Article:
The Best Way to Buy Property Together Before Marriage
As experienced conveyancing solicitors who have overseen countless happy house moves over the years, we feel it vital to highlight a problem in our profession, which the public needs to be aware of. The issue centres on a total lack of legal protection when couples get together and move into a home before marriage.
Unmarried couples need to take the right action to prevent acrimonious legal rows. If they split up before marriage, too many trusts that the course of true love will always run smooth and leave themselves open to a potential hideous property dispute.
Now, as we settle into 2017, there are more than double the numbers of co-habiting couples living in the UK than there were just 20 years ago and too many think that they have some kind of legal rights.
The plain fact is that without a marriage or a civil partnership, there is no real legal protection, so it is sensible to see a solicitor to ensure that if you split up both of you can take what is legally yours without acrimony. Writing a cohabitation agreement showing what assets are there at the start of a relationship and how they should be divided if the relationship ends is generally a good move.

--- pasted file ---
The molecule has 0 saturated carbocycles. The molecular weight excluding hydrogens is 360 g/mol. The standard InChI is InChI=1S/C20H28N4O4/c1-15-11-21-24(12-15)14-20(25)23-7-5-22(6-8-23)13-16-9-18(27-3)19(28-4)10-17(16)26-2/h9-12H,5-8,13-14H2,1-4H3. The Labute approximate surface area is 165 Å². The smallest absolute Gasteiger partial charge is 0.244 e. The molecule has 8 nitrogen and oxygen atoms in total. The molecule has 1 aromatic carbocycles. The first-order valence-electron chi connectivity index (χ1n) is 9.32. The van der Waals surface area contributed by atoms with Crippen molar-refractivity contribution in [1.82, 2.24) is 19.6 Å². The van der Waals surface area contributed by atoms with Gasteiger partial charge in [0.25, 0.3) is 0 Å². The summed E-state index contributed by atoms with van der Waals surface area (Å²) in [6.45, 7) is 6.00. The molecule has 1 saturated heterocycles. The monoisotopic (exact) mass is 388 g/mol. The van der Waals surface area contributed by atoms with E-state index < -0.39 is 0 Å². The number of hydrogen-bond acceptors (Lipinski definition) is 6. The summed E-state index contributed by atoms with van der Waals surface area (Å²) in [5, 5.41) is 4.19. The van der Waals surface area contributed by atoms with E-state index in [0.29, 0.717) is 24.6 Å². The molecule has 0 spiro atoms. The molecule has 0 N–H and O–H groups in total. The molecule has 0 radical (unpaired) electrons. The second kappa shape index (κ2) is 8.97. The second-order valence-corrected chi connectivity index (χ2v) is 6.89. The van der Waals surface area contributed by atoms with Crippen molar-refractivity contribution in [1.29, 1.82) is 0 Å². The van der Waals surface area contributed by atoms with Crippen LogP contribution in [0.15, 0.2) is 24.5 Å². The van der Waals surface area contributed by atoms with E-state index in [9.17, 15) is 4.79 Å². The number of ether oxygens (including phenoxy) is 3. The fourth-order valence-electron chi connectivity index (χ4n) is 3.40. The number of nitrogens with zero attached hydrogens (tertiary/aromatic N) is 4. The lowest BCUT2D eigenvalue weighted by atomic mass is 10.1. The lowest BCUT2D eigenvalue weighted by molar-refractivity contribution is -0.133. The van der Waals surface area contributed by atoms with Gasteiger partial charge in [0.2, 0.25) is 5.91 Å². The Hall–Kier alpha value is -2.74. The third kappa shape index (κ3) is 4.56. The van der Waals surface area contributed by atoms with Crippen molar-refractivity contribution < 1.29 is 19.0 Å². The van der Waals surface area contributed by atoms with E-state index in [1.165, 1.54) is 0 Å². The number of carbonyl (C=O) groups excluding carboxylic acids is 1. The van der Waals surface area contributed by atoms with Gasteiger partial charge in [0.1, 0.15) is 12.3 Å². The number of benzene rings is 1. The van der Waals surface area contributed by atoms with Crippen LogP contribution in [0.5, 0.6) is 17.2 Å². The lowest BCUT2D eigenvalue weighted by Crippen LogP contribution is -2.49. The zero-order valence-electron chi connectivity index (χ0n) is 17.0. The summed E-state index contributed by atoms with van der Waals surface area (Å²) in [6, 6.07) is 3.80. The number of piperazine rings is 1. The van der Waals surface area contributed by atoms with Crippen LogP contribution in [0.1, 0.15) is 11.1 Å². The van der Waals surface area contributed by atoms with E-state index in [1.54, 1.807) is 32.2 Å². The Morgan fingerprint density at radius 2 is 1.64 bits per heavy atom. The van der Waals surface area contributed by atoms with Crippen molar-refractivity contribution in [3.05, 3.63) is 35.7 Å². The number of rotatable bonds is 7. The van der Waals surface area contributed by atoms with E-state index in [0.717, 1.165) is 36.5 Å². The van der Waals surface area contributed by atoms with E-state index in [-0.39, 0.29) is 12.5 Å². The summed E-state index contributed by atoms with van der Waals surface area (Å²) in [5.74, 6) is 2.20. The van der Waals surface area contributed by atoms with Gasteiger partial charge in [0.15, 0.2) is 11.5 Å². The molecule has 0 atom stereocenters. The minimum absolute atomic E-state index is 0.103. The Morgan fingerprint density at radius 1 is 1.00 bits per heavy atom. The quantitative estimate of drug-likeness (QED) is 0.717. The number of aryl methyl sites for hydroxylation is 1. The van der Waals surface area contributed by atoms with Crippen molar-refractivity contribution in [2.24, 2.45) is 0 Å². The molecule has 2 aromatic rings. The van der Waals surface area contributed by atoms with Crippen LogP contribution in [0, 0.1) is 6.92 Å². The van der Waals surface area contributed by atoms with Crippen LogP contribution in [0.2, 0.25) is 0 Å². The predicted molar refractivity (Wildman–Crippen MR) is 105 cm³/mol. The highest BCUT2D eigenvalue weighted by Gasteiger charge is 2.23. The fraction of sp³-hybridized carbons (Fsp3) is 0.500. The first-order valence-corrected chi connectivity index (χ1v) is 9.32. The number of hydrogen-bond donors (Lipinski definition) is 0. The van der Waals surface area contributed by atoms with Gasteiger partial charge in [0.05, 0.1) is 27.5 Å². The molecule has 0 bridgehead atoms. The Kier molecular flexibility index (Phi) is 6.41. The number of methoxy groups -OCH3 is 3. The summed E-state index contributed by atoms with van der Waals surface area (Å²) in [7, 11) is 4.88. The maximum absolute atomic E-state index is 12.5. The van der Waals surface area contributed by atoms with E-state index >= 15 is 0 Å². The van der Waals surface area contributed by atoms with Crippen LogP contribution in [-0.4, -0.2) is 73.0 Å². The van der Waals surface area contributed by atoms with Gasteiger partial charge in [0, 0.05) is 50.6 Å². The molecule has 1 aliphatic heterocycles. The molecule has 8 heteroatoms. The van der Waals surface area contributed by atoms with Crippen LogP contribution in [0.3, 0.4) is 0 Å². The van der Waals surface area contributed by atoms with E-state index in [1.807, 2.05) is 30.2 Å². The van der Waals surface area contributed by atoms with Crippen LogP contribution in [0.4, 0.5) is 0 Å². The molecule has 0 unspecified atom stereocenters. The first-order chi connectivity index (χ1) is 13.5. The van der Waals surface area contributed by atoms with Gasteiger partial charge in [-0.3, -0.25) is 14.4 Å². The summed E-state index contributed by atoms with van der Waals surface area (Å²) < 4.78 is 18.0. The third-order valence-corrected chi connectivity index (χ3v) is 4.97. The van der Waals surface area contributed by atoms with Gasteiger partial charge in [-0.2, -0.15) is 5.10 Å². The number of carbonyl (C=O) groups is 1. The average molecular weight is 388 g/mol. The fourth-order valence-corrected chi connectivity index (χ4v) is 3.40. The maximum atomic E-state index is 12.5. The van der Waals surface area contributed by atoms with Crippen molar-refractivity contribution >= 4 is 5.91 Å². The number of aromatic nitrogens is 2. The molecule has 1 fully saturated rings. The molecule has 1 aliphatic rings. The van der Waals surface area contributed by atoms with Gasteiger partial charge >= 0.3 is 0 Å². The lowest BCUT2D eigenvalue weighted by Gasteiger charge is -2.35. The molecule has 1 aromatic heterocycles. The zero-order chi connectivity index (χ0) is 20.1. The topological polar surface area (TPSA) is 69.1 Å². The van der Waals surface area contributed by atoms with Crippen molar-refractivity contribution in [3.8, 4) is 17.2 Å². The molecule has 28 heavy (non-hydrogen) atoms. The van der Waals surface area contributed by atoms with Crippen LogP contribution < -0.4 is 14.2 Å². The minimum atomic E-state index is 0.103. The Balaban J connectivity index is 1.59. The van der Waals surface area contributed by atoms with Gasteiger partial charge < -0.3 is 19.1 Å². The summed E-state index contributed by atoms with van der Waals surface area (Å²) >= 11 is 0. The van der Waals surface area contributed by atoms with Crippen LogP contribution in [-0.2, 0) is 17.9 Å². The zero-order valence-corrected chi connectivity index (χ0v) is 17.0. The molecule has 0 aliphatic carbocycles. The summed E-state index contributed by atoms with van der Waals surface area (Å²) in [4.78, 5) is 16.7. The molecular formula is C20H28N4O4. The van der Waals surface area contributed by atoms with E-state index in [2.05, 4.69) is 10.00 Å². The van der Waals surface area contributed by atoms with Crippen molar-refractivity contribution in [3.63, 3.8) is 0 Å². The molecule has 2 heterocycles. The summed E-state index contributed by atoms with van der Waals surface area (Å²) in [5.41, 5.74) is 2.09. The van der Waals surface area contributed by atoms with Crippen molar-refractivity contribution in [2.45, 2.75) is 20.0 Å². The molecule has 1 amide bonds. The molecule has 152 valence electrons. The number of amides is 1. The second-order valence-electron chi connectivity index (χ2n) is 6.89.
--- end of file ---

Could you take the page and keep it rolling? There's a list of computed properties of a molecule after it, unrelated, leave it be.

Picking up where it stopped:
Also, just to re-iterate, a co-habiting person has no legal rights to stay in a home or take any assets not owned by them, so a cohabitation agreement or declaration of trust, laying out how assets would be divided if they split up also makes sense. Of course, having joint names on the mortgage is a very sensible step too. There are now an estimated six million co-habiting couple in the UK and family set ups are much more diverse than in times gone by. Whilst society has moved on the law hasn’t really caught up.
We at Pindoria Solicitors have to try to forewarn individuals that they need to look after themselves legally if the worst does happen, and then at least they don’t also have a property dispute to contend with.
Anybody wishing to know more about this topic or discuss the benefits of using expert conveyancing solicitors or legal protection around co-habitation is urged to contact us at Pindoria Solicitors on 020 8951 6959.
- Young Death of Celebrity Demonstrates Why Wills Need Periodic Reviews
- Domestic Violence a Subject That Needs Highlighting For 2018
- London Investors Have to Look Long Term in Uncertain Times
- Survey Shows The Importance of Good Conveyancing
- Unmarried Woman’s Legal Victory Shifts Focus on Bereavement Rights